Oil-gelling Agents

To create a balm-like texture in an oil-based cleanser, oil-thickening or gelling agents are used. These agents create a product form based on a gelling network. These networks can provide different levels of viscosities, hardness and textures to meet various consumer sensorial expectations.

By optimizing the gelling agents, the formulator can optimize a unique formula aesthetic while also enhancing heat stability. Some options for oil gelling agents are glyceryl behenate, glyceryl behenate/eicosadioate, dibutyl ethylhexanoyl glutamide, dibutyl lauroyl glutamide, tribehenin and polyethylene.


Even with waterless formulations, the addition of preservatives is helpful to prevent the growth of unwanted microorganisms, as this type of formulation is easily contaminated with water. Preservatives ensure that product is safe for the end-user. Phenoxyethanol, ethylhexylglycerin, caprylyl glycol or hexylene glycol are great choices to include in a cleansing balm-type formula.

Previously: InstaNatural’s Rose Makeup Cleansing Balm


As clean beauty becomes more prominent in the beauty space, there is no avoiding it. By optimizing basic cosmetic chemistry, clean formulations can be developed. These will appeal to the target audience while offering performance and efficacy with an acceptable ingredient list.

As waterless beauty has become almost adjacent to clean beauty, combining both is a two-for-one deal. Thus, a waterless cleansing balm is an ideal formulation type for a cleanser. It is not only gentle on the skin, but abides by clean beauty standards.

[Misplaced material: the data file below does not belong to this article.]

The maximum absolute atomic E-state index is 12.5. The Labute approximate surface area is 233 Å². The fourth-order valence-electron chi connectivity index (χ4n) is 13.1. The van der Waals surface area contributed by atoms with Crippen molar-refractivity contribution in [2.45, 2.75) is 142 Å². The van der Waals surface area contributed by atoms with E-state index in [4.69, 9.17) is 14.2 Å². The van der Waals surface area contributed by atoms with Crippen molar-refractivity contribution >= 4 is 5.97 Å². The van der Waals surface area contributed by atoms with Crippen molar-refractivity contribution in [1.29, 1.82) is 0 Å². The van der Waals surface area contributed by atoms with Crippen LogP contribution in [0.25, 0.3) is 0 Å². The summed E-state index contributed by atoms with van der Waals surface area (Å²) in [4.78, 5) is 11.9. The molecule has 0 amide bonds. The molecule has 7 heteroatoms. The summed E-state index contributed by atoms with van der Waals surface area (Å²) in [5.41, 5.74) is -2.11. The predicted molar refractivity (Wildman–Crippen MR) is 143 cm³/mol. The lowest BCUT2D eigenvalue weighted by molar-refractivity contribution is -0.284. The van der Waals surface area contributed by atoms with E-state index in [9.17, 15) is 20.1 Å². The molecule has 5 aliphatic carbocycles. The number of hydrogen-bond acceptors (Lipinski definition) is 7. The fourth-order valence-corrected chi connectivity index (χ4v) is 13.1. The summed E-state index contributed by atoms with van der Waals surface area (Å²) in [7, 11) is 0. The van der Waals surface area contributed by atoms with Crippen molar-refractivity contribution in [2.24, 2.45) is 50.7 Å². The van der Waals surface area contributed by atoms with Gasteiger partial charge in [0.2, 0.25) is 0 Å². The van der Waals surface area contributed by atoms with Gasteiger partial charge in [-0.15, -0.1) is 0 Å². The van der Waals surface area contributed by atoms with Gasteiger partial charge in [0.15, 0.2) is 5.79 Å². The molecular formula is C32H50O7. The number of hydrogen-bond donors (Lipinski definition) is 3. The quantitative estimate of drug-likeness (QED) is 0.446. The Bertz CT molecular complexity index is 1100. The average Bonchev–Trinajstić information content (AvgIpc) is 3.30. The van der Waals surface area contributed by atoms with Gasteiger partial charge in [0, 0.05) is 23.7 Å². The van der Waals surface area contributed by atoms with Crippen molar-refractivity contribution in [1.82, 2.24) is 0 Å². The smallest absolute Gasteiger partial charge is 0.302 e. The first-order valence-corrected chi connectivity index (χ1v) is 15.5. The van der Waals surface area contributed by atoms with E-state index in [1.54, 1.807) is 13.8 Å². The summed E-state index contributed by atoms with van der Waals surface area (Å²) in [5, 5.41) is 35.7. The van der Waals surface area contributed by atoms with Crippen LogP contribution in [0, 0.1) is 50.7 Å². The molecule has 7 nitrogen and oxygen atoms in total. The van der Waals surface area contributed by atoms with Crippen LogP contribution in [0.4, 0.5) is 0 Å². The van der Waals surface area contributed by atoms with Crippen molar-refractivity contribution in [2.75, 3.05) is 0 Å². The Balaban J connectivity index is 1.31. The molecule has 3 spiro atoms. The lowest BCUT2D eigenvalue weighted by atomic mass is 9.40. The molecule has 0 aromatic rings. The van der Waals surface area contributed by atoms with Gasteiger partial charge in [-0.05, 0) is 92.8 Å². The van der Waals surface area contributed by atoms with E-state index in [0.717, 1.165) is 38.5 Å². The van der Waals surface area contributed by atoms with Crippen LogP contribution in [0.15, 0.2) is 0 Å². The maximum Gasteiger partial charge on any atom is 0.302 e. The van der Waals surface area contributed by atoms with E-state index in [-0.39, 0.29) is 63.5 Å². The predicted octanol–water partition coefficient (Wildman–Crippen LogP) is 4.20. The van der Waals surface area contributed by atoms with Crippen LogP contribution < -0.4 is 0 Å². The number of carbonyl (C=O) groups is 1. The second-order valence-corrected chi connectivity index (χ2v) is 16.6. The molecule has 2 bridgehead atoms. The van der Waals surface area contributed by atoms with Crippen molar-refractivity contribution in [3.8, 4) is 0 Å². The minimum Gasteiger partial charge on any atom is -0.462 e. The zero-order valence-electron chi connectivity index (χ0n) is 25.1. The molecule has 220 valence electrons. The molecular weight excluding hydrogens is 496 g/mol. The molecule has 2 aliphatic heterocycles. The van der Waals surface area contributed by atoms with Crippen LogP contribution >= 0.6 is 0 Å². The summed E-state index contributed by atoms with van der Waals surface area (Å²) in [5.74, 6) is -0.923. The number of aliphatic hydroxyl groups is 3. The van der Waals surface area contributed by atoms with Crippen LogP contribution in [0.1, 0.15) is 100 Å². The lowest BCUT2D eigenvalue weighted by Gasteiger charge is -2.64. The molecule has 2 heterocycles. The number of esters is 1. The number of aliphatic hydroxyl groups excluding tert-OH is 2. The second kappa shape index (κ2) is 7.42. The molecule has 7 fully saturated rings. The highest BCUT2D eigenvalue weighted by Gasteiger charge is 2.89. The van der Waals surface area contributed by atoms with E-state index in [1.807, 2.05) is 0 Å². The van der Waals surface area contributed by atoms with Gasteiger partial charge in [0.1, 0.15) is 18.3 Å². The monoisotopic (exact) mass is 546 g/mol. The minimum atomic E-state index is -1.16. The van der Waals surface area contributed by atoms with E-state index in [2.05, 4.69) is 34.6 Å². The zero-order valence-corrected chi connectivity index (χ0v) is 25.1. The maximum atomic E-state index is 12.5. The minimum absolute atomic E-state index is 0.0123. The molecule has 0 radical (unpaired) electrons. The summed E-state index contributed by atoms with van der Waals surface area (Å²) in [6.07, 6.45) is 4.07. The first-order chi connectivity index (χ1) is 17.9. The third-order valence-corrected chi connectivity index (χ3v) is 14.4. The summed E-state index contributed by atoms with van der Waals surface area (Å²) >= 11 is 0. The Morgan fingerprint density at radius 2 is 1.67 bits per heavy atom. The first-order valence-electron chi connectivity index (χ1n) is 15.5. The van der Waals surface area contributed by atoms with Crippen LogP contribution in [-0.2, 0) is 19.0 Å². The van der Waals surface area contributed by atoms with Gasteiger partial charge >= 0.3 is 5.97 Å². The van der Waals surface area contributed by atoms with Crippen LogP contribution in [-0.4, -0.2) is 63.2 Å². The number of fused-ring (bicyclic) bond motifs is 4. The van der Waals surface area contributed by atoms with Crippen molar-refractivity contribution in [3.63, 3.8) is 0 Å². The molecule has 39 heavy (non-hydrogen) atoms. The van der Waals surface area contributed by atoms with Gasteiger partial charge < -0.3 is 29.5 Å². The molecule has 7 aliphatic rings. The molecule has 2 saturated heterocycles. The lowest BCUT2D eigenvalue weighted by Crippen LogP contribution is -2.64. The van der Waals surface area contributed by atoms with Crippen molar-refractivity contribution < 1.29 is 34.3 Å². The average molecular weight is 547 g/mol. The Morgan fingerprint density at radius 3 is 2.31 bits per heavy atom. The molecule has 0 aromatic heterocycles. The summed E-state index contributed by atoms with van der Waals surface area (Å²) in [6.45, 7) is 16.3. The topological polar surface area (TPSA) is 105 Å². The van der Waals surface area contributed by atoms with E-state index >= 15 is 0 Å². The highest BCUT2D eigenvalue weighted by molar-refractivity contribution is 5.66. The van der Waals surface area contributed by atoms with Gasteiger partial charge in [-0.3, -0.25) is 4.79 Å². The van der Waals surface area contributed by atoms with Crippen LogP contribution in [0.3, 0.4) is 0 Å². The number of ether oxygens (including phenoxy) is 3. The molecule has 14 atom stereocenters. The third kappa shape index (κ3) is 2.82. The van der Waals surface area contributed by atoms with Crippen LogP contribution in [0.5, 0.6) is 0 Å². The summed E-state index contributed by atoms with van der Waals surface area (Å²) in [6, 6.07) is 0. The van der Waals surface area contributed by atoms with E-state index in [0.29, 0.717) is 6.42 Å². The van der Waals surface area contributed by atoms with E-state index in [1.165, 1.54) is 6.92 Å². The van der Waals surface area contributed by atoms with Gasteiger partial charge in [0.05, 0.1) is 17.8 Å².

*Editor's note: The author notes since every clean list are based on different retailers and brands (as mentioned), there is no confirmation that the ingredients provided are on a "approved clean ingredients" list since there is no consistent list available. The ingredients that are recommended are generally considered clean by most major retailers but formulators should know to check the brands blacklist/clean list to confirm that it aligns appropriately with claims. 


  1. Lionetti, N. (2020, Sep 2). Formulating forum: Crafting 'clean' beauty means returning to the basics. Available at:
  2. United Nations Department of Economic and Social Affairs (UNDESA). (Updated 2015, Sep 8). Water and sustainable development. Available at: